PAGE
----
Harry Partch, Gustavo Romero, Diamanda Galas, Pacific Strings, inside the opera, best organs, best pianos, the composer, the concertmaster, the piano tuner, the tenor, the symphony player’s wife
Various Authors 6:22 p.m., Sept. 24
Wow. Blink in Coronado, and a place has closed or another’s opening up.
Latest: Stretch’s, the much-loved locovore health-food eatery: gone, kaput.
Stretch’s is going to become Delux Gourmet Hot Dogs (943 Orange Avenue), due to open mid-December. Lord. Carla'll be over here every day.
I met Steve Rapp at the doorway.
Steve Rapp, who's converting Stretch's into Delux Gourmet Hot Dogs
Steve’s a builder. “All I do is build places like this, rip ’em out a couple of years or 20 years later, and then build them into something else,” he says.
But does “gourmet” mean expensive?
“No,” says Steve. “Kirsten — she's one of the owners — says they’re going to be reasonable. Especially the Daily Dogs. The Deluxe will be a bit more, but she wants kids from the high school to be able to afford them.”
And, don’t worry: the lady knows hotdogs. Turns out Kirsten Bertz grew up in Chicago.
Across the road, Chance Bistro is history and, in its place, a sandwich joint out of Dallas, Texas.
It’s been up and running a couple of weeks already. Which Wich (926 Orange Avenue, 619-522-9424).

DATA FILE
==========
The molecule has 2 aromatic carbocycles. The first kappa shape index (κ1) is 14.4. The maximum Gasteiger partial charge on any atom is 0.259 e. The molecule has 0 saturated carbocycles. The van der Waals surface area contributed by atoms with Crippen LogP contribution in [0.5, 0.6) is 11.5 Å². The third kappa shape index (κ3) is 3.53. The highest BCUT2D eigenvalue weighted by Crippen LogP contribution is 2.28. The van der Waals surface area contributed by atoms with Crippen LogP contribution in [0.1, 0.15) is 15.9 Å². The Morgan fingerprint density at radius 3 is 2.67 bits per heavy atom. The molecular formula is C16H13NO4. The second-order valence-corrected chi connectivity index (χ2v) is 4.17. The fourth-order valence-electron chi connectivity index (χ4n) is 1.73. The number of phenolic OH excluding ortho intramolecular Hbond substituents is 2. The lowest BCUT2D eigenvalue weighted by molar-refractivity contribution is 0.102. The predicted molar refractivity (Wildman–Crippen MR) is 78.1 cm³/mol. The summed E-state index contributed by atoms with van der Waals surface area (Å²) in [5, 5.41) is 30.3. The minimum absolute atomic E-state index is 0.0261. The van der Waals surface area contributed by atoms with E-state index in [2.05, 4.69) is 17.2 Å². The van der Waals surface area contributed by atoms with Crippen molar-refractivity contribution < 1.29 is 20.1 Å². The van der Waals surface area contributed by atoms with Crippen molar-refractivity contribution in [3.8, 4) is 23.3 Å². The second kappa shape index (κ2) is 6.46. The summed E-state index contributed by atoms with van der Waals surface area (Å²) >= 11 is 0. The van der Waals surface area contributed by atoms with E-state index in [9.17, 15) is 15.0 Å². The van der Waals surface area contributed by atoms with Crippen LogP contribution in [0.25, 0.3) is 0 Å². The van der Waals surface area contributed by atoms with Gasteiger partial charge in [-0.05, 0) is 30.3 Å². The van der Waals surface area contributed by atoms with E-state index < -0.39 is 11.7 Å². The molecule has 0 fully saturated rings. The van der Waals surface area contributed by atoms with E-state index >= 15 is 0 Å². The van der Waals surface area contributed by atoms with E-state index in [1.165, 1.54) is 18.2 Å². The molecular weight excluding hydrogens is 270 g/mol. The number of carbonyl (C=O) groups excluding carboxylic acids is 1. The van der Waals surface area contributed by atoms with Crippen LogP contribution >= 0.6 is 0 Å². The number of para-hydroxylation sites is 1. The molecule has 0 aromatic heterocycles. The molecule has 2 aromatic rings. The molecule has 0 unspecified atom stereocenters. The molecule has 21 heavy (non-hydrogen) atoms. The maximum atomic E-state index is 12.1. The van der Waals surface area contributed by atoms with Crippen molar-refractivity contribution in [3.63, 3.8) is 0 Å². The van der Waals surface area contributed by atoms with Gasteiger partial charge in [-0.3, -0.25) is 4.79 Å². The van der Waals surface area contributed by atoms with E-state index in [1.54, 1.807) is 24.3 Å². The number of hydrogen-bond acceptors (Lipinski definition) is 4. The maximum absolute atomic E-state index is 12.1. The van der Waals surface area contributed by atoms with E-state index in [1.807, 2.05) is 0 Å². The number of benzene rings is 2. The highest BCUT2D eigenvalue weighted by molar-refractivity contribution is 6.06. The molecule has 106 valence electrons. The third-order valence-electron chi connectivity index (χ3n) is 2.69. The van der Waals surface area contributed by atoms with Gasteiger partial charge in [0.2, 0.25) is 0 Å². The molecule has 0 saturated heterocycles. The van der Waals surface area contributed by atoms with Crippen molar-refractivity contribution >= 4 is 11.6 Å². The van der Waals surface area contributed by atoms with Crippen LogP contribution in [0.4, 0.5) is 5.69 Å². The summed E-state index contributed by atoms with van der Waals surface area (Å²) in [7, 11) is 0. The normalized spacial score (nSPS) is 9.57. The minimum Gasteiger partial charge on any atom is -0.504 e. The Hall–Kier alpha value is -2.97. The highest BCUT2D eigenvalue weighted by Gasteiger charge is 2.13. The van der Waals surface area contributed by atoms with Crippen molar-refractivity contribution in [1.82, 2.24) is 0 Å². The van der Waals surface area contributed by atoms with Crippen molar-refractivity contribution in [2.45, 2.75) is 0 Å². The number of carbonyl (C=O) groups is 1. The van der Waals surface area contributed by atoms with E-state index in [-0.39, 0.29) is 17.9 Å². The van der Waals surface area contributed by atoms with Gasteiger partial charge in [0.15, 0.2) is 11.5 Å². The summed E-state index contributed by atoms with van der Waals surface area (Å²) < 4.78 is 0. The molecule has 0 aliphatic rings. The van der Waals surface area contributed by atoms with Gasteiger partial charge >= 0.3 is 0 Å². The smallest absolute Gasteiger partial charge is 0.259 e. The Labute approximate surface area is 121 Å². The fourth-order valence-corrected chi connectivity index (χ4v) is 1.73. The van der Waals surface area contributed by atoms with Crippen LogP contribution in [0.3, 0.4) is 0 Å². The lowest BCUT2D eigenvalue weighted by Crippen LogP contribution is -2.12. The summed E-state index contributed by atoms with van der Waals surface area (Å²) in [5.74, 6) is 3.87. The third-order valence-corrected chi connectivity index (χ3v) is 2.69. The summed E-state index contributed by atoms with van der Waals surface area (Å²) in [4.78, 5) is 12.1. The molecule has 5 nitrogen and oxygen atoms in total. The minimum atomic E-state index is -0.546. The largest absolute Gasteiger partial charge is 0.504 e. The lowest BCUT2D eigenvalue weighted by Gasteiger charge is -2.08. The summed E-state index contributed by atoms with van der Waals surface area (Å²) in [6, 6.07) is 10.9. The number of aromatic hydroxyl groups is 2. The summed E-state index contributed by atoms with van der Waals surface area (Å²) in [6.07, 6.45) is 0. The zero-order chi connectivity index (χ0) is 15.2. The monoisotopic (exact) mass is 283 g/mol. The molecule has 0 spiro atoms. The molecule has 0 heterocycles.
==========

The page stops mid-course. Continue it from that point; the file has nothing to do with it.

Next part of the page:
After the arty, table-clothed Chance, Which Wich looks cool and spare. White walls, black ceiling, cluster of kids at the back making up the sandwiches.
First, you’ve gotta learn the system. Rack of paper bags, each a different category, such as Turkey, Beef, Classics (such as BLT), or Comforts, (egg salad, BBQ-pork and slaw, or the Elvis Wich, with peanut butter, bacon, honey, and banana).
But then you need to "work your wich" with choices (all free except avocado) among cheeses, mustards, mayos (choice of four), spreads (hummus, pesto), dressings, onions, veggies, oils, and spices.
Which means you have the bag counter loaded with people leaning over like they’re doing a school test, making decisions, decisions.
Then you take your bag, pay your money, and watch the crew tossing those breads and meats and dressings about like jugglers.
Gal working the laptop on the left turns out to be Maggie Holland.
She and her husband Dennis live in Coronado and got the franchise three years ago. Must be working. They already have three others, in Hillcrest, PB, and Carlsbad, and are opening next in Carmel Mountain. Plus they’re overseeing ops in Orange County.
Which Wich's big question mark has spread like a Texas prairie fire — 150 in Texas, and they're in other states and now California.
“Jeff Sinelli, the guy who started it all, had a mom who always packed her kids’ lunches in brown paper bags and wrote their names and the kind of sandwich on the front. It’s as simple as that,” says Maggie.
“That was what I liked about it," says Dennis. "Clean design, simple system, but lots of choices. Brown bag, customer checking off his own order on the bag. It’s a great system.”
I get one called the Wicked, WW’s signature sandwich, with five meats and three cheeses, plus all those other fixins for Carla...
...and a beef for me.
Really worked the 'wiches. Maybe too much.
“My one complaint?” says Carla. “Too rich. Too much stuff.”
“Can’t blame them. I made the choices,” I say.
Which, when I think of it, is the brilliance of the concept.